Venue has a Masters plan

PABLO FERNANDEZ -- Calgary Sun

, Last Updated: 7:18 AM ET

As the equestrian world turns to Calgary, Spruce Meadows is saddling up for the biggest competition of its kind on the continent.

The Masters, which started yesterday and runs through to Sunday, will welcome 150,000 spectators and riders from 14 countries, said venue spokesman Ian Allison.

"It's been an amazing season and we're anxious to see the success continue," he said.

The Masters pit the world's top jumpers, riding some of the most famous horses, against one another as they compete for $2 million in prizes.

Spruce Meadows president Linda Southern-Heathcott asked spectators to leave plenty of time to get to the south Calgary venue, as highway construction nearby has roads reduced to one lane and speed traps have been set up to enforce the temporary speed limit of 50 km/h, halved from 100 km/h.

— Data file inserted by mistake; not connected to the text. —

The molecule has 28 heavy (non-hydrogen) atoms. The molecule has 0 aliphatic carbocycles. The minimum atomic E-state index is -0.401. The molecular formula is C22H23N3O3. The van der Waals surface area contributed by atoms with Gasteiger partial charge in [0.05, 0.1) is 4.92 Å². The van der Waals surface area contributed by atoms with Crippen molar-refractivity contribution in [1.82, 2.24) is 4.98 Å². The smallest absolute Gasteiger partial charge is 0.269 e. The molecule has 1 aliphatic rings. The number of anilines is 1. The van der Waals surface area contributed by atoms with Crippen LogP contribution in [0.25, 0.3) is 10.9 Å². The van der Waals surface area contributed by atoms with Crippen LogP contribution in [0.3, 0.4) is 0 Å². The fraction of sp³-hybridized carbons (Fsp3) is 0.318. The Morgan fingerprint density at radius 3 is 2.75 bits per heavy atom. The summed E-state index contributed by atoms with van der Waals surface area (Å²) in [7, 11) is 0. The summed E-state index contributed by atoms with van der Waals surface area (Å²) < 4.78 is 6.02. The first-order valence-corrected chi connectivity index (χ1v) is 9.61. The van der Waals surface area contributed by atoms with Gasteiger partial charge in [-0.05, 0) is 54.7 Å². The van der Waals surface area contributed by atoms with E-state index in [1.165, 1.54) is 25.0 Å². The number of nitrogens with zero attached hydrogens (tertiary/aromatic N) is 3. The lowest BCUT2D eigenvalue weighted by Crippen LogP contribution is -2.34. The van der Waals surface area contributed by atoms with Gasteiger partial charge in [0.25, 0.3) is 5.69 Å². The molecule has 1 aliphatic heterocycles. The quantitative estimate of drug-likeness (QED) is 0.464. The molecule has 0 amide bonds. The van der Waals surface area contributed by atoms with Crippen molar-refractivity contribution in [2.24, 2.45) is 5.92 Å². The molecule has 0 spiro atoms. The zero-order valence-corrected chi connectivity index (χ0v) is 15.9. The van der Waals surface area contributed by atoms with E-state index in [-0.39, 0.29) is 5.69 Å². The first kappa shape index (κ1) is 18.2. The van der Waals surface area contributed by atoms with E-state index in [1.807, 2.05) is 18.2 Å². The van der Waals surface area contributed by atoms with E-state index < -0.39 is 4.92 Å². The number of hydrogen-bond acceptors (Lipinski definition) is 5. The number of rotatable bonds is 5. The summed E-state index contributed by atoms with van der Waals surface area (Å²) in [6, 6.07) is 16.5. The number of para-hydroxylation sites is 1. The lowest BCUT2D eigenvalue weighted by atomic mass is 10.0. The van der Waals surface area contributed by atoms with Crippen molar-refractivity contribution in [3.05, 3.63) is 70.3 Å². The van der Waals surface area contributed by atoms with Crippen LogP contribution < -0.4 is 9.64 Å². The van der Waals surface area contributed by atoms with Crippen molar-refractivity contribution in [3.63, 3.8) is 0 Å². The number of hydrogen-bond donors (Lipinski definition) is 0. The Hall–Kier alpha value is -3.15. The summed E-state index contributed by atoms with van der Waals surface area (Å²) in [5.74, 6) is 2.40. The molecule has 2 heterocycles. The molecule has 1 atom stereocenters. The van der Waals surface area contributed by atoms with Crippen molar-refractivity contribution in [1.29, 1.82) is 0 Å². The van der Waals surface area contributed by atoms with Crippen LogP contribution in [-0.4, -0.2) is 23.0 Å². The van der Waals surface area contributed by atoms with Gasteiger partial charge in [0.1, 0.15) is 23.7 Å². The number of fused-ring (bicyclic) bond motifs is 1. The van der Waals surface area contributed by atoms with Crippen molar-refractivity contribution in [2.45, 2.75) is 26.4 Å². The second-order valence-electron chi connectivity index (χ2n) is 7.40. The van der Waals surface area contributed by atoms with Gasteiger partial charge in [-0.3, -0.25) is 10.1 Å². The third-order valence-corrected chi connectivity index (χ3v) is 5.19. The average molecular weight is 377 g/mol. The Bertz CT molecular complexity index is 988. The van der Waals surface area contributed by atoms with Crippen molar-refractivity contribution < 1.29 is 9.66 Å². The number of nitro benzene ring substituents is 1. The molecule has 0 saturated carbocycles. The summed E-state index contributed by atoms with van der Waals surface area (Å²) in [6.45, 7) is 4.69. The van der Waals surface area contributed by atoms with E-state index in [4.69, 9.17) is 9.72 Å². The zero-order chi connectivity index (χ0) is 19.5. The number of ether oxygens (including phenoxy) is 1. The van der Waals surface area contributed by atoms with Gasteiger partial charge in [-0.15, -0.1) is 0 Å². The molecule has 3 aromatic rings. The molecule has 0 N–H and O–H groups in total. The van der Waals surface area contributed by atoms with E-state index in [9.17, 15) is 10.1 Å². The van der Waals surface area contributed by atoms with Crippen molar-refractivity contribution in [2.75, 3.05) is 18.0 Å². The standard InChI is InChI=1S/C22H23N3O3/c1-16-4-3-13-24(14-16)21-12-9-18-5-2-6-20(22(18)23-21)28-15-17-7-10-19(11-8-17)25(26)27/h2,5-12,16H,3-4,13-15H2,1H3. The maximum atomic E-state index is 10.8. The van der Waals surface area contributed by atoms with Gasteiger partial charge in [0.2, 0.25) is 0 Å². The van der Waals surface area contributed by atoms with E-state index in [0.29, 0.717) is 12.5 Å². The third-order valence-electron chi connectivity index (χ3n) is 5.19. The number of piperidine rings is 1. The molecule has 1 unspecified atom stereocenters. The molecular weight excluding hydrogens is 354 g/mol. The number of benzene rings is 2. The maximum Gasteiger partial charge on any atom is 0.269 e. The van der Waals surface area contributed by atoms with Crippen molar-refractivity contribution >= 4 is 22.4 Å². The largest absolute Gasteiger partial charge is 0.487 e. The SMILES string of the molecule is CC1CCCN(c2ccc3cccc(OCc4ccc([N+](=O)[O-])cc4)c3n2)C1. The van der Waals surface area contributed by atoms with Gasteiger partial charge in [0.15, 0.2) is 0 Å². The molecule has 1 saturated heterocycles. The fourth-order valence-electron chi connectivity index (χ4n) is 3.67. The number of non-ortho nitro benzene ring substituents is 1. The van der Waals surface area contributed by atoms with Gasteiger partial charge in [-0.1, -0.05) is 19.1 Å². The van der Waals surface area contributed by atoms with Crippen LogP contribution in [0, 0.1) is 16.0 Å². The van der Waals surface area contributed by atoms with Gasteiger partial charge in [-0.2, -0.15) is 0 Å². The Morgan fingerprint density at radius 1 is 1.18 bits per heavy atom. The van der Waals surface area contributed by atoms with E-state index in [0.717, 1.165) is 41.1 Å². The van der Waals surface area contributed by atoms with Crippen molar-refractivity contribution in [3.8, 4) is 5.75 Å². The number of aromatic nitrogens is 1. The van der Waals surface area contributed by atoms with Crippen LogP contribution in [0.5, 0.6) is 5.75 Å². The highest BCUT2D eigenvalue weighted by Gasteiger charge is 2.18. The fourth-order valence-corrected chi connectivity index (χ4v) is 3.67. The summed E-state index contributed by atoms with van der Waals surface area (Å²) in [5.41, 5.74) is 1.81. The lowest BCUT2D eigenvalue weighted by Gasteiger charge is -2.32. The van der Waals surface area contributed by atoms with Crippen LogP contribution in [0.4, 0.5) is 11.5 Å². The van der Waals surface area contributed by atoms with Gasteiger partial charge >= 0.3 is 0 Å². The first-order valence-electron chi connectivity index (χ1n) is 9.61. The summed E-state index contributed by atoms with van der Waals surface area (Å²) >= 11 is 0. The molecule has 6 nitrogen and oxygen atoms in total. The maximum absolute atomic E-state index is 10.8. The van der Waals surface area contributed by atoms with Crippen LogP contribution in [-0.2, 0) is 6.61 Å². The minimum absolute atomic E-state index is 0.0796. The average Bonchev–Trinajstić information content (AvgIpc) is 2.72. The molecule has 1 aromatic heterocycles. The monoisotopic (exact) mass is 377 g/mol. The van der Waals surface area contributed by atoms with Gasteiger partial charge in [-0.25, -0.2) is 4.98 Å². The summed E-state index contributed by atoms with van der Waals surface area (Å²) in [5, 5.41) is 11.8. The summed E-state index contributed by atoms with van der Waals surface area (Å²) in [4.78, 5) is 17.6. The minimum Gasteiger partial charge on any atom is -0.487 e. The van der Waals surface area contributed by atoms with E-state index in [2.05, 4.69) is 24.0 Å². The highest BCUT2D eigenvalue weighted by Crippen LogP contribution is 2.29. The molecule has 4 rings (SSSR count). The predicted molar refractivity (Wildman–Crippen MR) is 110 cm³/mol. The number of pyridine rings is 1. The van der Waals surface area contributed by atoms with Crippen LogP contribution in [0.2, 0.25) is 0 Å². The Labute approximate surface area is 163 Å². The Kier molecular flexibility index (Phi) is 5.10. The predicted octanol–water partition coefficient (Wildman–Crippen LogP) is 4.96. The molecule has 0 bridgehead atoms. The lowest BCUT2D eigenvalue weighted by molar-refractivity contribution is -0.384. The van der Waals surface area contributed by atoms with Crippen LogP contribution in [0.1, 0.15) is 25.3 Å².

But those who make it down to the grounds will be well-rewarded, she said.

With the British sending their top team, the Canadians putting forth a solid performance this season and Olympic medallists looking to settle old scores, there will be no shortage of drama out on the course, said Southern-Heathcott.

Attractions in-clude the ceremonial mounted troops from some of the most senior regiments in the British army.

Those in attendance will also have a chance to take in fireworks, an exhibit celebrating the 400th anniversary of the birth of Rembrandt, as well as dressage displays and more than 300 commercial exhibits.

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INDUSTRY SEEKS RECOGNITION

The Horse Industry Association of Alberta plans to thunder out of the gate and into the spotlight.

It launched a marketing campaign yesterday to highlight Alberta breeders, trainers and retailers in the $800 million annual industry.

President Peter Fraser said "our goal is to come out of the closet from behind the scenes with what we refer to as a high-bred vigour."


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